Answer: Waffles

March 25 is the Feast of the Annunciation of Our Lady, also known as Lady Day or Our Lady's Day, which in Swedish is Vårfrudagen. Somehow, this got misunderstood as Våffeldagen, or Waffle Day. So a Christian feast day for St. Mary became a day of Christians (and other Swedes) feasting on waffles. Stranger things have happened. And now, it is how Swedes celebrate the beginning of spring. Furthermore, in parts of Minnesota, U.S.A., where there are lots of Americans of Swedish descent, Våffeldagen is a major event. Happy Waffle Day (and pass the syrup)!
14. National Doctors' Day in the United States is on March 30, the anniversary of the the first time ether was successfully used during surgery in that country. True or false?

Answer: True

Dr. Crawford Long of Jefferson, Georgia, administered ether to his patient (from whom he removed a neck tumor) on March 30, 1842. It was a success; the patient survived and reported he never felt a thing during the operation. A year short of the sesquicentennial of that occasion, President George Bush (the elder) proclaimed the first National Doctors' Day in 1991. In his proclamation, Bush mentioned famous physicians, such as Jonas Salk Charles Drew, and gave special attention to doctors in Operation Desert Storm as well -- but he failed to mention Dr. Long! The holiday was first observed, however, in 1933 in Winder, Georgia by Eudora Brown Almond, wife of Dr. Charles B. Almond. She mailed greeting cards and lay red carnations, now the holiday's official flower, on doctors' graves.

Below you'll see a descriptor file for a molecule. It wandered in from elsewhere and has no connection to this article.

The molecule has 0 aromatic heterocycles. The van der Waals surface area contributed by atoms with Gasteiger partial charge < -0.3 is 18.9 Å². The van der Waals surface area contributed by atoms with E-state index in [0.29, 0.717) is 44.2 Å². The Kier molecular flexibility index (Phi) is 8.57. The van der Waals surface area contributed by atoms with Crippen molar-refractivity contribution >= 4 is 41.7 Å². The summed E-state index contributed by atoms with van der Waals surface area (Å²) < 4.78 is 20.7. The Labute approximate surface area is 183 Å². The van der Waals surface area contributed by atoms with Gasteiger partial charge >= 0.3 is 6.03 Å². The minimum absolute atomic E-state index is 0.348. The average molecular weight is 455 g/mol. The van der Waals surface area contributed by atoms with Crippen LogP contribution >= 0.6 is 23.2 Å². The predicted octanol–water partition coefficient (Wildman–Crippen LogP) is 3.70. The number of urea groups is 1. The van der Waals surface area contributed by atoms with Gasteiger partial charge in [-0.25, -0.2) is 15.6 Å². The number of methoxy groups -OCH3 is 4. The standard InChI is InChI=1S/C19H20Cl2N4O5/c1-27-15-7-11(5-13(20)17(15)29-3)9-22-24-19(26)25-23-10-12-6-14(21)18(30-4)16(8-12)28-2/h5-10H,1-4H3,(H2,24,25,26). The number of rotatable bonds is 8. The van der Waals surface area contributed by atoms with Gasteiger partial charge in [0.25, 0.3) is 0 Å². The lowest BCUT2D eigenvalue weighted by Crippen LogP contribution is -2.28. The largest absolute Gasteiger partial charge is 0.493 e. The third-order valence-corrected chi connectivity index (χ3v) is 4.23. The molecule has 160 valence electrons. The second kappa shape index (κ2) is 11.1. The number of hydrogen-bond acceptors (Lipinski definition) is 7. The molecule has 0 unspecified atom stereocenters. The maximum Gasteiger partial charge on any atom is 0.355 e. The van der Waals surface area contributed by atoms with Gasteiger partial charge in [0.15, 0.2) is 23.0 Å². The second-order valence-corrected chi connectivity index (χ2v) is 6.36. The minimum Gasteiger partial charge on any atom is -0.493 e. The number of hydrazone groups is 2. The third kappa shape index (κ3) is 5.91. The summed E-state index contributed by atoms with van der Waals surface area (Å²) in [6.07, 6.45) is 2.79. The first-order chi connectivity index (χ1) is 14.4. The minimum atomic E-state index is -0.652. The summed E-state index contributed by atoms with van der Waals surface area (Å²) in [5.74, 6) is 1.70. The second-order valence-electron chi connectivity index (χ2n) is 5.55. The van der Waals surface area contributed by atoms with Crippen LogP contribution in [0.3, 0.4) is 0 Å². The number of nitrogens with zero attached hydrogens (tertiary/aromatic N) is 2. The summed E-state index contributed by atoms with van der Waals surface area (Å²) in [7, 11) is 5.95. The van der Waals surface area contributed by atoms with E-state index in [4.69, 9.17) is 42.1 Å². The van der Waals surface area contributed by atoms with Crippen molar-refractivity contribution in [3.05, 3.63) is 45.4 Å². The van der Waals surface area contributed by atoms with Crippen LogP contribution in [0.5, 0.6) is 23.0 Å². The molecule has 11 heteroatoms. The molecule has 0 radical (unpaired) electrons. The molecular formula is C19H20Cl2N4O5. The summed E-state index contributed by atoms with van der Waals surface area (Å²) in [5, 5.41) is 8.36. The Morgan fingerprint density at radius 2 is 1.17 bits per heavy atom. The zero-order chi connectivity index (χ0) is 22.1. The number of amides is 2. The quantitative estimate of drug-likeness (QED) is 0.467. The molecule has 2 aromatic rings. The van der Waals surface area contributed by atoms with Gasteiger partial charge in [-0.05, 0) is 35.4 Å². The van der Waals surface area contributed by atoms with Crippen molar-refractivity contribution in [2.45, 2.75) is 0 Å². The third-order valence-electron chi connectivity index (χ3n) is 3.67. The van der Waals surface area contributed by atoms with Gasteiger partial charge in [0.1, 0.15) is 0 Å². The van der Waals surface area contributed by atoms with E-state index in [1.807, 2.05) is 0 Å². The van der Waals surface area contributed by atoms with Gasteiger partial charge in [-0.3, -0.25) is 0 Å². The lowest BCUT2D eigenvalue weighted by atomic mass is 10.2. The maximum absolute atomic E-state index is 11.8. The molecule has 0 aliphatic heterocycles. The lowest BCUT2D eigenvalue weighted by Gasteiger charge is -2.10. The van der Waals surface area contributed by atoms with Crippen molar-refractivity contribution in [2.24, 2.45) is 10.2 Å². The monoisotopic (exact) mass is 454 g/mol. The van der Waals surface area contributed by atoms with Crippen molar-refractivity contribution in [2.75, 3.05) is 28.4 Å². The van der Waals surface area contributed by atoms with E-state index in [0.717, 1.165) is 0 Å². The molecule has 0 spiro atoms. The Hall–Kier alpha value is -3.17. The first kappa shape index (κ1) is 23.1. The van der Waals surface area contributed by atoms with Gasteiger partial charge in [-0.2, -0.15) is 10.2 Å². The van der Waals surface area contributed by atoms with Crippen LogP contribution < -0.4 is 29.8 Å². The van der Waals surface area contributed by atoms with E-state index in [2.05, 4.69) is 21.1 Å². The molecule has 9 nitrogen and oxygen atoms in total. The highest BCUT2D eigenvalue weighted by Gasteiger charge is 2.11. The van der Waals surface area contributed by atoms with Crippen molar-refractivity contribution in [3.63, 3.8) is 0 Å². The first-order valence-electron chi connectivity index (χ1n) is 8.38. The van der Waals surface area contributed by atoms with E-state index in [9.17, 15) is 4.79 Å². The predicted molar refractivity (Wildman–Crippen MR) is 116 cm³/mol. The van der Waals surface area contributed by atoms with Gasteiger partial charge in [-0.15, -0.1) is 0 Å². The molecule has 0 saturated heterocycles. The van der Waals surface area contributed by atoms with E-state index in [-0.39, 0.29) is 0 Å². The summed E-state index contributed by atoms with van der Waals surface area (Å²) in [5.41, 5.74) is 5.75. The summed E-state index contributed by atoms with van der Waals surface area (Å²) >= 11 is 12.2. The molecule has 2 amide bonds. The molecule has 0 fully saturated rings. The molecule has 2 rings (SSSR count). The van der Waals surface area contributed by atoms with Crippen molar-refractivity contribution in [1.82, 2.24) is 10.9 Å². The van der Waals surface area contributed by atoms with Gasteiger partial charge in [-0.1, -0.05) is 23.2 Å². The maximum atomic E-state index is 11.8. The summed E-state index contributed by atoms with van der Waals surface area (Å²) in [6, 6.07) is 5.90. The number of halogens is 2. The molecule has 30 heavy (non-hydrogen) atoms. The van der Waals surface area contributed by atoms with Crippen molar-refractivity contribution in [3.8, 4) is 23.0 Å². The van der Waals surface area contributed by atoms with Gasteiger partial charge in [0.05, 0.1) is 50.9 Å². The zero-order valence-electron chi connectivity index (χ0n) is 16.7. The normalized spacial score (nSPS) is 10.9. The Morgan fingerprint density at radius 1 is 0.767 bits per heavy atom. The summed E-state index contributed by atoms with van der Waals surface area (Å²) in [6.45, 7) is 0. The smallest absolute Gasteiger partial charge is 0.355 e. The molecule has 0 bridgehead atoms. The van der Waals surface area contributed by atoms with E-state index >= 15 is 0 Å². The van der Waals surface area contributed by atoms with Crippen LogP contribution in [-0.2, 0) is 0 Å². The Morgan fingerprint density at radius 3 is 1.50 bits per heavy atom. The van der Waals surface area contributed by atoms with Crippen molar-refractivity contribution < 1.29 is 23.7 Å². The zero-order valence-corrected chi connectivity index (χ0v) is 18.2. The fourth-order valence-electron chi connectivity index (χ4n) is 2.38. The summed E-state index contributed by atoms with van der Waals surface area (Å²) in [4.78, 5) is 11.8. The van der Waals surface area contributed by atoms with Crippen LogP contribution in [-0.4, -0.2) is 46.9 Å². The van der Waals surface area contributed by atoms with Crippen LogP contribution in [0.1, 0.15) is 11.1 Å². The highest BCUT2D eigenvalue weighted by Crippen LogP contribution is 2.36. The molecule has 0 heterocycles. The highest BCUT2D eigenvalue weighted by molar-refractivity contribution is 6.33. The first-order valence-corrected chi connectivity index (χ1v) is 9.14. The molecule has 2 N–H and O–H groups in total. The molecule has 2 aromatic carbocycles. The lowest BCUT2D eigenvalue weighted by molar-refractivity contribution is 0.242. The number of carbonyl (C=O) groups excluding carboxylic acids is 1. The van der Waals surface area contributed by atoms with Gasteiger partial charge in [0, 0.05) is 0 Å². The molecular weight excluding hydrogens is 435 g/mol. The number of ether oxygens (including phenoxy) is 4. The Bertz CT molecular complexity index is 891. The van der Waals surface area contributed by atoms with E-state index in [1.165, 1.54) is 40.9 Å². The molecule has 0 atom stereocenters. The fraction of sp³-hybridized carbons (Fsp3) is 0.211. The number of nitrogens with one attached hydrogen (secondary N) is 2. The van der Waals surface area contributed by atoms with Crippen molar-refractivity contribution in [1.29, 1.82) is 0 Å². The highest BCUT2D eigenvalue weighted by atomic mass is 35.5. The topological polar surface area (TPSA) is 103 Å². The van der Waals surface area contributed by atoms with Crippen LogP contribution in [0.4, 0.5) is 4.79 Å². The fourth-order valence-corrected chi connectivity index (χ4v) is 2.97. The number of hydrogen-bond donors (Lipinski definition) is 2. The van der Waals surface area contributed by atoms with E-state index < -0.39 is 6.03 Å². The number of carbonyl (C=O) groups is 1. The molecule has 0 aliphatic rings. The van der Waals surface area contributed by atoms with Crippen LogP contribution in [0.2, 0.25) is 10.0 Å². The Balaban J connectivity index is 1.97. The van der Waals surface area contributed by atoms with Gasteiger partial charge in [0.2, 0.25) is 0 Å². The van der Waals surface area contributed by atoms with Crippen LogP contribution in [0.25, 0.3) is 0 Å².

Other countries have a Doctors' Day, but on different days. Cuba's is on December 3, the birthday of yellow fever specialist Dr. Carlos Juan Findlay, whilst India's is on July 1, the birthday of Dr. Bidham Chandra Roy.
15. Could I let a March holiday quiz end without a question on St. Patrick's Day? Millions and millions of people of Irish descent celebrate this day (along with millions who were never Irish!) Where can we find the largest St. Patrick's Day parade day in the world?

Answer: New York, New York, USA

St. Patrick's Day is as American as apple pie. As a Catholic holiday, St. Patrick's Day was first observed in the American colonies in 1737 by the Charitable Irish Society of Boston. In 1766, Irish soldiers marched through the streets of Manhattan in honor of their patron saint; this was New York City's first Saint Patrick's Day parade. During the Revolutionary War, General George Washington gave his troops, many of whom had Irish ancestry, a holiday on March 17, known as the Saint Patrick's Day Encampment of 1780. Savannah, Georgia has yet to match New York City's parade, but the Southern city's weeklong celebration tries to outdo New York in everything else. Savannah and many other U.S. municipalities dye their water supply green for the occasion.
Source: Author gracious1